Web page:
I liked the attitude of Glen McGrath who would nominate the oppositions best batsman as his bunny.
    Its time to have a bunny season for Black 7.

  • redbull

    Good work work Scott.

    But I think that given it IS Graham Henry, and it IS the All Blacks, we should all just accept what they claim and take the RWC off South Africa for 2007 and give it to the All Blacks. After all, they are the worlds greatest team so have no need to cheat or use dubious tactics.

    Kiwis….what a bunch of…..

  • Liam

    I’m not a lawyer, but christ if I was Wayne Barnes I would throw everything I had at Grahame Henry. And go after him for his nonsense. I wish he was sacked after the 07 RWC as we wouldn’t have to put up with Robbie Deans who is seriously off his head and out of his depth. Barnes refereed the same way as he had all tournament. He was strict, and it is a fact Barnes’ refereeing doesn’t help the All Blacks game plan he is much stricter.

    Henry is a great big joke. Both Henry and Deans should be in a retirement home sharing the same room. The pair of them deserve each other.

    • johnny-boy

      Wayne Barnes is senior counsel actually so would know his options

    • Jay

      Yeah…cause Wayne Barnes wants that match to be disected in great detail second by second in the public arena. Not gonna happen.

    • Jay

      Also, given Scott has found that Barnes blew his whistle 10 times when apparently there were a combined 79 offences, I don’t really see how you can argue he was ‘strict’.

  • billybobv

    Surely a team good enough to win at least 42-6 could have overcome a 2-0 penalty deficit in the second half and won a close finish!?

  • The Other Dave

    Heh, Barnes would be wise enough to maintain a dignified silence and let Henry continue to give himself enough rope.

    Henry is fouling his own legacy. He was bound to be remembered for going out on top after the 2011 World Cup; instead he dredges up the 2007 quarter final. Who is advising this man? Maybe he could also write an addendum on the 2001 Lions tour (Austin Healy gave the Wallabies too much ammunition!), or Wales getting smashed by 40+ against Ireland.

    I also reckon the NZRU would be shaking their heads, the last thing they need is another ‘Suzie’ conspiracy – the rest of the world had a good old laugh at that caper. If only someone had looked at his manuscript and tapped him on the shoulder…

  • Bunceman

    As an ABs supporter, I am also a devout follower of anything Sir Graham says. When we lost in 2007, I preyed that he would stay on and that we wouldn’t end up with Robbie Deans. History shows that the NZRFU have been vindicated for this decision as RD has been shown up for the fraud he is.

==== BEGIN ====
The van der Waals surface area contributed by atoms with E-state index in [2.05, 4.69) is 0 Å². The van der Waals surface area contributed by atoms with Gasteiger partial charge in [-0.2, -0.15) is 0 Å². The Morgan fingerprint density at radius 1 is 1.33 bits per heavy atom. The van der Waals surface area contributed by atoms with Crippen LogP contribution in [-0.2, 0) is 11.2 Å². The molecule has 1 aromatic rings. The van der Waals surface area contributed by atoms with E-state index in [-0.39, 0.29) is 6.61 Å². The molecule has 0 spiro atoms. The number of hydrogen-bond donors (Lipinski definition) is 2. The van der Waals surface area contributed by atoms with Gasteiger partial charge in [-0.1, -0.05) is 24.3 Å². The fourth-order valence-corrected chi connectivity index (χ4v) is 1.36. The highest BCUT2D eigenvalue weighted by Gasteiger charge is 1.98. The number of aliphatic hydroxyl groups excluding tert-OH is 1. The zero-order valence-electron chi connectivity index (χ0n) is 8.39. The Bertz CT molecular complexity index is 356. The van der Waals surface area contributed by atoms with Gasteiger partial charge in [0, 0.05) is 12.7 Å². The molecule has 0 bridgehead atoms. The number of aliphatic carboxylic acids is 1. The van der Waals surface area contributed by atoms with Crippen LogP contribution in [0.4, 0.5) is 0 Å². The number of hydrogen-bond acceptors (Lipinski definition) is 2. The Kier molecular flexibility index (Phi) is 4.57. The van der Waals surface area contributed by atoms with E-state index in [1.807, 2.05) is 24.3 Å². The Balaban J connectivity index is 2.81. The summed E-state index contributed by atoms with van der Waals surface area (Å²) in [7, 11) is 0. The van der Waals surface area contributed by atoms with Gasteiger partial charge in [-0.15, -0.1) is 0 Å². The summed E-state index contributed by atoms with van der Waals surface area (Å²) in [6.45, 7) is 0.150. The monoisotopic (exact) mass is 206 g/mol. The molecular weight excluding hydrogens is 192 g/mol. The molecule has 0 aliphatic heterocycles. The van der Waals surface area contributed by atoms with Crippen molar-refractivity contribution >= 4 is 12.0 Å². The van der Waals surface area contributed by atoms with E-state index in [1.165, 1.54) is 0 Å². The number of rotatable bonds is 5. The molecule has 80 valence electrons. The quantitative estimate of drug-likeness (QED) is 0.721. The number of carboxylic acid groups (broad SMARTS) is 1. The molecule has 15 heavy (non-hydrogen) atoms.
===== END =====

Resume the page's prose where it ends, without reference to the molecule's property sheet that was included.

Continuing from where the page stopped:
In saying that, Sir Graham’s comments do make me feel a bit uneasy. I remember watching that game thinking the ABs were just “off”. I was obviously angered that the ref missed the forward pass, but if anything, I thought the ABs were guilty of match fixing for not trying to take the drop goal when they were in the right part of the field. It didn’t seem right to me. I mean, if it was a cricket game and a team needed 6 to win and the batter just blocked the ball, wouldn’t he be the one accused of match fixing? The ABs had plenty of chances to win the game, but didn’t take them …. just a thought.

    And as for tomorrow. All I can say is that the longer Robbie Deans is in charge, the longer Australia’s Bledisloe misery will continue. The positional decisions he made during the World Cup in 2003 were shocking. Looks like he hasn’t learnt anything!

    • johnny-boy

      It’s no wonder McCaw came out and publicly backed Henry to be retained in 2007. It was a polite way of saying to the NZRFU “anybody but bloody Deans”.
      MCaw also apparently said something along the lines that Deans knew how to come out the other end, which appears to mean Deans is great at telling administrators what they want to hear and as a result is a bit of a teflon boy no matter how incompetent his coaching actually is.

  • Mickeyb

    Henry comes across as a sore loser with his allegations of match fixing in his recent comments and interview with Fran Kelly:

    Did anyone see the countless infringements of offside, playing the ball on the ground and hold backs/ interference by All Black pack (esp McCaw) during last year’s RWC??!!

    If you can get away with it – you do it!

    And you don’t see the French bitching about this nor should Wallaby fans if we win by these means tomorrow night.

    Sure blame the ref, kick the cat, go for a run and get over it!